Who are the lunatics who helped create this grammar-driven climate?

As I explained in earlier posts, the fact that so many people are trying to blame the Tea Party and Sarah Palin for the actions of a deranged gunman does not surprise me, because placing blame is what people do. When a horrible violent crime is committed against a loved one, the enemies of that person tend to become suspects in the minds of those who love the victim. When the loved one is a politician, obviously those with political motivations become "likely suspects."

While this might make sense when there are no suspects in the shooting of a politician, it becomes irrational when the culprit is known, as Jared Loughner is. And it becomes even more irrational once it becomes clear that he is as nutty as a fruitcake, and has no conceivable connections to the political enemies of his victim, much less any indication that the victim's political enemies were directing him.

But the fact that it is irrational does not stop anyone from having a field day with irrational speculations. While such irrationality might be understandable in the case of a victim's family, in an earlier comment, Frank quoted Andrew Sullivan as saying things which I thought were about as logical as the shooter's "thoughts" on grammar and currency. 

One of the constants in Sarah Palin's worldview is violence. You see it in her reality show where most wildlife is immediately identified as a threat to be guarded against or killed. You see it in her inflammatory language, and the ways in which she corrals supporters to sometimes shockingly violent threats. You see it even in completely innocuous Facebook postings on sports. 

And this:

The entire psychological structure of the "Tea Party" is rooted in the theme of patriotic armed revolt against an illegitimate tyrant. Violence and the rhetoric of violence is embedded within it. When you do that, someone somewhere will take you seriously.

If we are to entertain seriously the above argument, all sports and hunting discussions, talk about the American Revolution, even displays of the Gadsden Flag could all be seen as things which "someone somewhere" might "take seriously."

So what does that mean? That some "impressionable" mentally ill person somewhere might consider them a justification for going on a shooting spree? Are Sullivan and others (like Paul Krugman, who according to Frank had complained of a "climate") seriously suggesting that political discourse should be limited according to a new threshold set by what might be misinterpreted by most impressionable members of the mentally ill population?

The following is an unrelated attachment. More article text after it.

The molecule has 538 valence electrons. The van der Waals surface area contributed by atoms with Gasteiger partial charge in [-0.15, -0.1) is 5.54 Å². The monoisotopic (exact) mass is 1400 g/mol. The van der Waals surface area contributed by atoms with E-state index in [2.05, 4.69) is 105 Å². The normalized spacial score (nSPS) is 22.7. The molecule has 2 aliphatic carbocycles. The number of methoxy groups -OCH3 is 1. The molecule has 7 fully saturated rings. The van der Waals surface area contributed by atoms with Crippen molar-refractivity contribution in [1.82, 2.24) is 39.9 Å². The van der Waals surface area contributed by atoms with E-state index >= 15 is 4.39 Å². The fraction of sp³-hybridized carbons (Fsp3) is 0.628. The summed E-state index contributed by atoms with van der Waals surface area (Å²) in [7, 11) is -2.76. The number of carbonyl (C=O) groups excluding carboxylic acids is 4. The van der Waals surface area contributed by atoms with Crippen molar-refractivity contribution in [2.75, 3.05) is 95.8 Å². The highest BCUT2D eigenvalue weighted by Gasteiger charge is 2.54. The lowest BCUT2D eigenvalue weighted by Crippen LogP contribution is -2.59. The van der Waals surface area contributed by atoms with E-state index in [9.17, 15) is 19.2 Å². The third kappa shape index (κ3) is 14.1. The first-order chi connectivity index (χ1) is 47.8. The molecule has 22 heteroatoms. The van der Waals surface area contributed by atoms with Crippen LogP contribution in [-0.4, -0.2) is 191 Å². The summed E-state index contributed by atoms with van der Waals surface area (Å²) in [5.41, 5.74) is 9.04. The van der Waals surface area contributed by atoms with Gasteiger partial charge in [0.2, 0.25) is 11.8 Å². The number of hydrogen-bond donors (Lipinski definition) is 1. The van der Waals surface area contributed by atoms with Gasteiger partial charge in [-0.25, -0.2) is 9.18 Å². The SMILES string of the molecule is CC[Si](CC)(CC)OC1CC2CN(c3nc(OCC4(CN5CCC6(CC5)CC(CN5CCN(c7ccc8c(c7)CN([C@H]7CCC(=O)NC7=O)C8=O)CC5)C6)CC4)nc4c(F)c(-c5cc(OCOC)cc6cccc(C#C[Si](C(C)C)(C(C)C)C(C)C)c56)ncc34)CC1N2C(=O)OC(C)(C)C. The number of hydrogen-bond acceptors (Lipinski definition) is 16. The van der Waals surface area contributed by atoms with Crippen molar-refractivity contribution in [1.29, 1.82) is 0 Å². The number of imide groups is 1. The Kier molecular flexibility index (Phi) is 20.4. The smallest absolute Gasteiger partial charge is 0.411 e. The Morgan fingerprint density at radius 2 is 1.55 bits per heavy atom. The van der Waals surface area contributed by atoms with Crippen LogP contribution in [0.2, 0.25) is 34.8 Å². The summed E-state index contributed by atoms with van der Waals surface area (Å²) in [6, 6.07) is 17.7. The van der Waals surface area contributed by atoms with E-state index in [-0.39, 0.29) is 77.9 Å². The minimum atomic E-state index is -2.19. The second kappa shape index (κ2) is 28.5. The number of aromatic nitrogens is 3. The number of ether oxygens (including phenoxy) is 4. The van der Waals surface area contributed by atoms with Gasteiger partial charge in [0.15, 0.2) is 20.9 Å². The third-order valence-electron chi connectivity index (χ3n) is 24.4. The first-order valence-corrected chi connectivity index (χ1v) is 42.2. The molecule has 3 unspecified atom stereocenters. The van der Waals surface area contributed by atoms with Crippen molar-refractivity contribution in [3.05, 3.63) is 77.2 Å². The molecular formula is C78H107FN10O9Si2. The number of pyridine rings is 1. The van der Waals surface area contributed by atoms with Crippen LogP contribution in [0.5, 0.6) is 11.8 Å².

I have heard of lowest common denominators before, but this one takes the cake.

However, in light of my admitted penchant for overanalyzing things, I am going to try to be patient here, and entertain an idea I consider completely loony.

In future, all subjects which might trigger impressionable minds.... No, I can't say that! I just said "trigger"! Who knows what that might trigger? And what if the word were heard the wrong way, because of another word it rhymes with? At the very least, there should be no more discussion of trigger, which means no mention of Roy Rogers' horse. And now that I think about it, wasn't Roy Rogers an armed man, prone to acts of violence? And wasn't "Trigger" an exploited and abused enslaved animal?

See what I mean? Scratch the Roy Rogers climate, and you'll find the Sarah Palin climate. Impressionable mentally ill people may be listening and reading everywhere and anywhere, and it doesn't take much to trigger them. No, not trigger; I should say "set them off"! No, but I can't say that either, because setting off implies bombs and acts of war, and an impressionable mentally ill person might read that and then "go off." (I guess I shouldn't say that either.)

Sorry, but if I had to hold myself to the impressionable mentally ill standard, I would be unable to blog.

Some ideas are too loony to be taken seriously. 

Perhaps I should stick to issues of grammar.  

I just said that, didn't I?

And you know, it almost just slipped out unconsciously, and but for the impressionable mind of Jared Loughner, it might have almost been funny in a reductio ad absurdum way.

But according to the news reports, if the man's loony crime had a motivation, it was grammar-driven:

On both the MySpace and YouTube web pages, Loughner mentions his concern over literacy rates and the fact that few people speak English. He also talks about his distrust of the government and suggests that anyone can call anyone a terrorist.

"I can't trust the current government because of fabrications," Loughner wrote in a YouTube slide presentation. "The government is implying mind control and brainwash on the people by controlling grammar."

According to property records, Loughner lives with his mother, Amy Loughner, in a north Tucson subdivision. She could not be reached for comment.

The scene around Loughner's modest ranch house was chaotic Saturday afternoon, with sheriff's deputies and FBI blocking access to the street and standing guard outside.

Officers wrapped caution tape to prevent anyone from getting near the house.

Neighbors said they were shocked by the shooting. They described Loughner as a loner and outcast with a tendency to dress in all-black "goth-type clothes."

Those Goths again! Just like Columbine! Why do these atheist punks want to kill us?

The shooter's purported cultural attributes (flag-burning, pot-smoking, etc.) have not been lost on the WorldNetDaily crowd, who have seized on that as evidence of his "liberalism." In some circles, tattoos or piercings are probably considered "leftist."

But these irrational notions persist, whether in the form of Andrew Sullivan's linking of metaphors, or the claim that cultural attributes are to blame.

Sorry to get sidetracked by the Goth issue, but I don't want it to appear that I am singling out Andrew Sullivan here, and I do think it is fair to point out -- again -- that the blame-anything-and-anyone for the actions of a mentally ill individual meme is not limited to the left.